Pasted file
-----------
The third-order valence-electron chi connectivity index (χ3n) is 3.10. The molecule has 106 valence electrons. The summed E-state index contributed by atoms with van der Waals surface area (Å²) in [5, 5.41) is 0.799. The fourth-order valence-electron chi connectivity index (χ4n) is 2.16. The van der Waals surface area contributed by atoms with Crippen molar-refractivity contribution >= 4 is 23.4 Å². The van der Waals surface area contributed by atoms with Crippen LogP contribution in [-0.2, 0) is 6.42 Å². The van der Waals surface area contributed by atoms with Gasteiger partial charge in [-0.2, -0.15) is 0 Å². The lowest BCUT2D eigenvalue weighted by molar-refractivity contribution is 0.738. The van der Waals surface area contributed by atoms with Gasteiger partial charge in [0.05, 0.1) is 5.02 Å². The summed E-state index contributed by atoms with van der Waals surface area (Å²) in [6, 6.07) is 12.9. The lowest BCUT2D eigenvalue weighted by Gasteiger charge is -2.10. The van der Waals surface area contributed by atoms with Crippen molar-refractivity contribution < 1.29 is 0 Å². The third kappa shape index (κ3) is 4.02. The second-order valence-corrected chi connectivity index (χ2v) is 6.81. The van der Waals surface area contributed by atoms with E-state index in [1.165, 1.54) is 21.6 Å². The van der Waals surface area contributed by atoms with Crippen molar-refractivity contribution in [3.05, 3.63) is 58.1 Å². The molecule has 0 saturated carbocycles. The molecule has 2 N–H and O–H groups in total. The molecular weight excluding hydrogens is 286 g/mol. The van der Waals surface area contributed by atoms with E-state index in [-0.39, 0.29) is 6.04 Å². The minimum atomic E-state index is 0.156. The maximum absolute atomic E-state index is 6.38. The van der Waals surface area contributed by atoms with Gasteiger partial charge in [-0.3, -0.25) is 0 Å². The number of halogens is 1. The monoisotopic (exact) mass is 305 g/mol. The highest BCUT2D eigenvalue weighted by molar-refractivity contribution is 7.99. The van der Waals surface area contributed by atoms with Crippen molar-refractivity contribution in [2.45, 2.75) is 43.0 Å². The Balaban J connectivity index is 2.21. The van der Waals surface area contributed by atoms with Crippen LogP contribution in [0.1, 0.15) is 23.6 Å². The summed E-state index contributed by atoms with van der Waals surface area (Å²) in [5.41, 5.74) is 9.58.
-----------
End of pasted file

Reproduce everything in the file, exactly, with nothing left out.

The third-order valence-electron chi connectivity index (χ3n) is 3.10. The molecule has 106 valence electrons. The summed E-state index contributed by atoms with van der Waals surface area (Å²) in [5, 5.41) is 0.799. The fourth-order valence-electron chi connectivity index (χ4n) is 2.16. The van der Waals surface area contributed by atoms with Crippen molar-refractivity contribution >= 4 is 23.4 Å². The van der Waals surface area contributed by atoms with Crippen LogP contribution in [-0.2, 0) is 6.42 Å². The van der Waals surface area contributed by atoms with Gasteiger partial charge in [-0.2, -0.15) is 0 Å². The lowest BCUT2D eigenvalue weighted by molar-refractivity contribution is 0.738. The van der Waals surface area contributed by atoms with Gasteiger partial charge in [0.05, 0.1) is 5.02 Å². The summed E-state index contributed by atoms with van der Waals surface area (Å²) in [6, 6.07) is 12.9. The lowest BCUT2D eigenvalue weighted by Gasteiger charge is -2.10. The van der Waals surface area contributed by atoms with Crippen molar-refractivity contribution < 1.29 is 0 Å². The third kappa shape index (κ3) is 4.02. The second-order valence-corrected chi connectivity index (χ2v) is 6.81. The van der Waals surface area contributed by atoms with E-state index in [1.165, 1.54) is 21.6 Å². The van der Waals surface area contributed by atoms with Crippen molar-refractivity contribution in [3.05, 3.63) is 58.1 Å². The molecule has 0 saturated carbocycles. The molecule has 2 N–H and O–H groups in total. The molecular weight excluding hydrogens is 286 g/mol. The van der Waals surface area contributed by atoms with E-state index in [-0.39, 0.29) is 6.04 Å². The minimum atomic E-state index is 0.156. The maximum absolute atomic E-state index is 6.38. The van der Waals surface area contributed by atoms with Gasteiger partial charge in [-0.3, -0.25) is 0 Å². The number of halogens is 1. The monoisotopic (exact) mass is 305 g/mol. The highest BCUT2D eigenvalue weighted by molar-refractivity contribution is 7.99. The van der Waals surface area contributed by atoms with Crippen molar-refractivity contribution in [2.45, 2.75) is 43.0 Å². The Balaban J connectivity index is 2.21. The van der Waals surface area contributed by atoms with Crippen LogP contribution in [0.1, 0.15) is 23.6 Å². The summed E-state index contributed by atoms with van der Waals surface area (Å²) in [5.41, 5.74) is 9.58.